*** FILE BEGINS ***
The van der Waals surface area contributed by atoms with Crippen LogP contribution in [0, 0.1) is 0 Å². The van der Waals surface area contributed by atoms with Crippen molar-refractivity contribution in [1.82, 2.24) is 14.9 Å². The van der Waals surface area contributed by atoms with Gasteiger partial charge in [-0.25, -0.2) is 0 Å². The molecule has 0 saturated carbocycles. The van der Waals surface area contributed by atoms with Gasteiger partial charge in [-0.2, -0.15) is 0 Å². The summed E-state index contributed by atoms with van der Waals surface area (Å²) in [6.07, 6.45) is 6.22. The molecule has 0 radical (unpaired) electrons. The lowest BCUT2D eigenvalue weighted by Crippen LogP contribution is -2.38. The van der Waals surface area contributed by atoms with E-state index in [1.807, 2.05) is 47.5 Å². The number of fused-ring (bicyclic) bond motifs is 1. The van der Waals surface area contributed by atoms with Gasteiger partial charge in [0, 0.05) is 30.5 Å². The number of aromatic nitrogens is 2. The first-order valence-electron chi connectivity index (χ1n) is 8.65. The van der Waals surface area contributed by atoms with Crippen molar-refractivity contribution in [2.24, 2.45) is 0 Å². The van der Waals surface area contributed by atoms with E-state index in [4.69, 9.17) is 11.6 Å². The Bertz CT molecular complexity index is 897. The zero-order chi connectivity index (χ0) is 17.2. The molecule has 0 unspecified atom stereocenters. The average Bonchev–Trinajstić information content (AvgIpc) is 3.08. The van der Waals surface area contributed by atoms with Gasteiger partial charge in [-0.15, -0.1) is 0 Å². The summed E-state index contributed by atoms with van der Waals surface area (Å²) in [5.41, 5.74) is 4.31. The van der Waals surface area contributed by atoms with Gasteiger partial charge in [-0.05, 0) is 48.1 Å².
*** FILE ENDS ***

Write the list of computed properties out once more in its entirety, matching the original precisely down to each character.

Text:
The van der Waals surface area contributed by atoms with Crippen LogP contribution in [0, 0.1) is 0 Å². The van der Waals surface area contributed by atoms with Crippen molar-refractivity contribution in [1.82, 2.24) is 14.9 Å². The van der Waals surface area contributed by atoms with Gasteiger partial charge in [-0.25, -0.2) is 0 Å². The molecule has 0 saturated carbocycles. The van der Waals surface area contributed by atoms with Gasteiger partial charge in [-0.2, -0.15) is 0 Å². The summed E-state index contributed by atoms with van der Waals surface area (Å²) in [6.07, 6.45) is 6.22. The molecule has 0 radical (unpaired) electrons. The lowest BCUT2D eigenvalue weighted by Crippen LogP contribution is -2.38. The van der Waals surface area contributed by atoms with E-state index in [1.807, 2.05) is 47.5 Å². The number of fused-ring (bicyclic) bond motifs is 1. The van der Waals surface area contributed by atoms with Gasteiger partial charge in [0, 0.05) is 30.5 Å². The number of aromatic nitrogens is 2. The first-order valence-electron chi connectivity index (χ1n) is 8.65. The van der Waals surface area contributed by atoms with Crippen molar-refractivity contribution in [2.24, 2.45) is 0 Å². The van der Waals surface area contributed by atoms with E-state index in [4.69, 9.17) is 11.6 Å². The Bertz CT molecular complexity index is 897. The zero-order chi connectivity index (χ0) is 17.2. The molecule has 0 unspecified atom stereocenters. The average Bonchev–Trinajstić information content (AvgIpc) is 3.08. The van der Waals surface area contributed by atoms with Gasteiger partial charge in [-0.15, -0.1) is 0 Å². The summed E-state index contributed by atoms with van der Waals surface area (Å²) in [5.41, 5.74) is 4.31. The van der Waals surface area contributed by atoms with Gasteiger partial charge in [-0.05, 0) is 48.1 Å².